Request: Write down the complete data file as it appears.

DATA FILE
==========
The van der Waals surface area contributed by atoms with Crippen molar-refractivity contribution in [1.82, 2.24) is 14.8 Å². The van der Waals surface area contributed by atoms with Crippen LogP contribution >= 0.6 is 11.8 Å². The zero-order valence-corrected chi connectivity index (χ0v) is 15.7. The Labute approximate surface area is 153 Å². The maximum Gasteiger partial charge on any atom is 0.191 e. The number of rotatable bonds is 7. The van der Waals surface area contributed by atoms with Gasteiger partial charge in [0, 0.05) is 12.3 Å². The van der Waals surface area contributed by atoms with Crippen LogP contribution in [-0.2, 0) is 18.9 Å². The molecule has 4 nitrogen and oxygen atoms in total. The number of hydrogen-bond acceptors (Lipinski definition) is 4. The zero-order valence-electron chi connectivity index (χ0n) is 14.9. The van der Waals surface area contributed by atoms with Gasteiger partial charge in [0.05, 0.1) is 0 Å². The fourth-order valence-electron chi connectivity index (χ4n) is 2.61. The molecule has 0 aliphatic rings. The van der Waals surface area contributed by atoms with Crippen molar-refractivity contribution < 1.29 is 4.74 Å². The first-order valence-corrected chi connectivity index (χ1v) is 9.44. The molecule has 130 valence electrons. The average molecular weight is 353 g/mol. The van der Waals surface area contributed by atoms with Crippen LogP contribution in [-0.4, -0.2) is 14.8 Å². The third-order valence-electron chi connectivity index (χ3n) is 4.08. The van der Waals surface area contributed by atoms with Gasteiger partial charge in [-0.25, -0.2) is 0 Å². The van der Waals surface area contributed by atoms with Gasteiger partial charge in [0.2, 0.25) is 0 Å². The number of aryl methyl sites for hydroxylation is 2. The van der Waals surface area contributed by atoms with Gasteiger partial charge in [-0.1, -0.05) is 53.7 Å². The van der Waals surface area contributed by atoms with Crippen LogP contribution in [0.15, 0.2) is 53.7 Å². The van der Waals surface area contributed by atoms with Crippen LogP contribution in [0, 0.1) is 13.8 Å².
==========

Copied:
The van der Waals surface area contributed by atoms with Crippen molar-refractivity contribution in [1.82, 2.24) is 14.8 Å². The van der Waals surface area contributed by atoms with Crippen LogP contribution >= 0.6 is 11.8 Å². The zero-order valence-corrected chi connectivity index (χ0v) is 15.7. The Labute approximate surface area is 153 Å². The maximum Gasteiger partial charge on any atom is 0.191 e. The number of rotatable bonds is 7. The van der Waals surface area contributed by atoms with Gasteiger partial charge in [0, 0.05) is 12.3 Å². The van der Waals surface area contributed by atoms with Crippen LogP contribution in [-0.2, 0) is 18.9 Å². The molecule has 4 nitrogen and oxygen atoms in total. The number of hydrogen-bond acceptors (Lipinski definition) is 4. The zero-order valence-electron chi connectivity index (χ0n) is 14.9. The van der Waals surface area contributed by atoms with Gasteiger partial charge in [0.05, 0.1) is 0 Å². The fourth-order valence-electron chi connectivity index (χ4n) is 2.61. The molecule has 0 aliphatic rings. The van der Waals surface area contributed by atoms with Crippen molar-refractivity contribution < 1.29 is 4.74 Å². The first-order valence-corrected chi connectivity index (χ1v) is 9.44. The molecule has 130 valence electrons. The average molecular weight is 353 g/mol. The van der Waals surface area contributed by atoms with Crippen LogP contribution in [-0.4, -0.2) is 14.8 Å². The third-order valence-electron chi connectivity index (χ3n) is 4.08. The van der Waals surface area contributed by atoms with Gasteiger partial charge in [-0.25, -0.2) is 0 Å². The van der Waals surface area contributed by atoms with Gasteiger partial charge in [0.2, 0.25) is 0 Å². The number of aryl methyl sites for hydroxylation is 2. The van der Waals surface area contributed by atoms with Gasteiger partial charge in [-0.1, -0.05) is 53.7 Å². The van der Waals surface area contributed by atoms with Crippen LogP contribution in [0.15, 0.2) is 53.7 Å². The van der Waals surface area contributed by atoms with Crippen LogP contribution in [0, 0.1) is 13.8 Å².